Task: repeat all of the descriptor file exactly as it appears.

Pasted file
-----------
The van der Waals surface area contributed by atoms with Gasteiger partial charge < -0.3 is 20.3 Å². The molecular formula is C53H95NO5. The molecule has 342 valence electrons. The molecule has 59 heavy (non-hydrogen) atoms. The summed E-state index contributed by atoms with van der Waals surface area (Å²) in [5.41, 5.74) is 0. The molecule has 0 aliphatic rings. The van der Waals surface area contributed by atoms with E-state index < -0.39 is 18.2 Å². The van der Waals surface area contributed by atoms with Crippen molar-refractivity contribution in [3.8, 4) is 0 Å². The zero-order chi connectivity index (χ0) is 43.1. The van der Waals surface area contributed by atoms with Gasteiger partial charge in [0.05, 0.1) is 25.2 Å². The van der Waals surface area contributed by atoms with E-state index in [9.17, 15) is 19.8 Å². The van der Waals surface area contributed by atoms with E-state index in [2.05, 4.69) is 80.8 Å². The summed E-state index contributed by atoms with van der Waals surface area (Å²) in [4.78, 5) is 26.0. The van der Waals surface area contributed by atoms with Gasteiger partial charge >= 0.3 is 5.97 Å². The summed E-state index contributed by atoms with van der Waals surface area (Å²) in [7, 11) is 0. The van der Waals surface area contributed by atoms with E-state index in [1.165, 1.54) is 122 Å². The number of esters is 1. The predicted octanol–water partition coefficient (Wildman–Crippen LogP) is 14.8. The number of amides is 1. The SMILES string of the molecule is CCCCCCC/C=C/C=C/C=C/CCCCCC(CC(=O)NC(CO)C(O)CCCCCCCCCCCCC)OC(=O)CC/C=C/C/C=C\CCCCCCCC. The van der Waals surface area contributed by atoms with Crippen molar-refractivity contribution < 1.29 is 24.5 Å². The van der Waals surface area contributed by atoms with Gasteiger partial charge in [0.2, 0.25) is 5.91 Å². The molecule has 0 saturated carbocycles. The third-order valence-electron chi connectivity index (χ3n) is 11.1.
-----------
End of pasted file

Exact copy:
The van der Waals surface area contributed by atoms with Gasteiger partial charge < -0.3 is 20.3 Å². The molecular formula is C53H95NO5. The molecule has 342 valence electrons. The molecule has 59 heavy (non-hydrogen) atoms. The summed E-state index contributed by atoms with van der Waals surface area (Å²) in [5.41, 5.74) is 0. The molecule has 0 aliphatic rings. The van der Waals surface area contributed by atoms with E-state index < -0.39 is 18.2 Å². The van der Waals surface area contributed by atoms with Crippen molar-refractivity contribution in [3.8, 4) is 0 Å². The zero-order chi connectivity index (χ0) is 43.1. The van der Waals surface area contributed by atoms with Gasteiger partial charge in [0.05, 0.1) is 25.2 Å². The van der Waals surface area contributed by atoms with E-state index in [9.17, 15) is 19.8 Å². The van der Waals surface area contributed by atoms with E-state index in [2.05, 4.69) is 80.8 Å². The summed E-state index contributed by atoms with van der Waals surface area (Å²) in [4.78, 5) is 26.0. The van der Waals surface area contributed by atoms with Gasteiger partial charge >= 0.3 is 5.97 Å². The summed E-state index contributed by atoms with van der Waals surface area (Å²) in [7, 11) is 0. The van der Waals surface area contributed by atoms with E-state index in [1.165, 1.54) is 122 Å². The number of esters is 1. The predicted octanol–water partition coefficient (Wildman–Crippen LogP) is 14.8. The number of amides is 1. The SMILES string of the molecule is CCCCCCC/C=C/C=C/C=C/CCCCCC(CC(=O)NC(CO)C(O)CCCCCCCCCCCCC)OC(=O)CC/C=C/C/C=C\CCCCCCCC. The van der Waals surface area contributed by atoms with Crippen molar-refractivity contribution < 1.29 is 24.5 Å². The van der Waals surface area contributed by atoms with Gasteiger partial charge in [0.2, 0.25) is 5.91 Å². The molecule has 0 saturated carbocycles. The third-order valence-electron chi connectivity index (χ3n) is 11.1.